Memory Recall Of Anti-Apartheid Women Activists Is Priceless By Cheryl Roberts

4 Oct

South Africa’s women in struggle and women’s struggles, much of it undocumented and most of it archived personally in women’s memory, has a pivotal contribution to memory and creating a South African society built on humanity and justice for all people.

When it comes to popularization, writing, honour, recognition and representation, women have sadly been neglected in recall of women’s activism and struggle. This isn’t to say that women’s fights, battles and struggles have not been documented or celebrated and noted; it’s to recognize the many, many gaps which preclude knowledge of the extraordinary, fearless and fierce and often brave roads traveled by women, especially, black, oppressed, working class and rural women in South Africa.

The memory deposits of veteran and legendary women who gave their lives for freedom are overflowing. Sometimes, but not enough, there are opportune moments when we are able to interact with veteran anti-apartheid women and hear them recall the days when they took up the spear and fought for that humane society so that future generations could live in a just South Africa.

Recently, this moment arrived in Cape Town when a book launch event brought fierce and brave women together. The memory and recall was sharp, factual, authentic and honest. Legendary human rights activists Blanche la Guma and Mrs Ragmat Jaffer took time out during the week leading up to the event’s gathering and hand wrote their account of how women challenged oppression and oppressive laws.women's struggle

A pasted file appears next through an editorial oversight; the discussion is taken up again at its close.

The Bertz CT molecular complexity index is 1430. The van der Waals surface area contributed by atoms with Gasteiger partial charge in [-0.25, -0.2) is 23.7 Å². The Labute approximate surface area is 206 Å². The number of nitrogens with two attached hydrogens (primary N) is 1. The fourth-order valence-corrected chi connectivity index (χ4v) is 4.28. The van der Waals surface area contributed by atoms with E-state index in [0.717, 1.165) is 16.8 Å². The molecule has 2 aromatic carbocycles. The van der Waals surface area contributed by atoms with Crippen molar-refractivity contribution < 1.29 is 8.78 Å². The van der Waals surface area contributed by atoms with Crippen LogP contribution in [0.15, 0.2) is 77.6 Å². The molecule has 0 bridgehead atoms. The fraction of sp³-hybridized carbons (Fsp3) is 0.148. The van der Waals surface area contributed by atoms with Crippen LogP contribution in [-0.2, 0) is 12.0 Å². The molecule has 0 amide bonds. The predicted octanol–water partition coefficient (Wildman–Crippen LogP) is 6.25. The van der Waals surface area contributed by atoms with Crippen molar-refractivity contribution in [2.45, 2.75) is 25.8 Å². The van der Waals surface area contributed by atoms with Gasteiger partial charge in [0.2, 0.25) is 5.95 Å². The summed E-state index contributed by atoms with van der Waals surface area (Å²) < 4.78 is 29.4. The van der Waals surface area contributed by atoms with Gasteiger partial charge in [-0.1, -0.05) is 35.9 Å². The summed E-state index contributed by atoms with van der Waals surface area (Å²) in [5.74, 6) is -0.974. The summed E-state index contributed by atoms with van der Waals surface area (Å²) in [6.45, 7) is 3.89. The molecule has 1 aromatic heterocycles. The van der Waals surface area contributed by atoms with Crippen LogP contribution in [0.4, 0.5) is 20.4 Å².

Recalling the formation of FEDSAW, the Federation of South Africa Women, Blanche La Guma emphasised that ‘the events of the 1980’s was carried on the pillars of the 1950’s. And our very brave women in the 1980’s, with vigour and determination with suffering to themselves and their families, gave that final hard, necessary push, in defeating apartheid’.

Throughout the recall of women’s resistance to oppression, is the brave attitude to resist injustices and oppressive legislation. Blanche La Guma explained how women were catapulted into battle to resist all that threatened to deny women living rights.

‘The then President of South Africa – Johannes, Gehardus Strydom, a National party fascist, who supported the NAZIS in the 2nd world war, wanted to extend theses vicious “PASS LAW” to Black women.

‘At a big meeting of revolt held in Johannesburg in 1953, led by powerful, valiant Lilian Ngoyi and assisted by Helen Joseph, a committee was formed. Members of the committee wet to the Provinces of Natal, Orange Free State and the Cape Province to inform the women, what it would mean if they carried “PASSES”. Fedsaw organizer, Mary Moodley was assigned to the Cape Province and I hosted her at my home during this campaign.

‘On their return to Jo’burg, the Federation of South African Women (FEDSAW) was born on 4 April 1954. Powerful, determined Lilian Ngoyi was chosen to lead the FEDSAW, with Helen Joseph to assist her with the programme of activism and organising.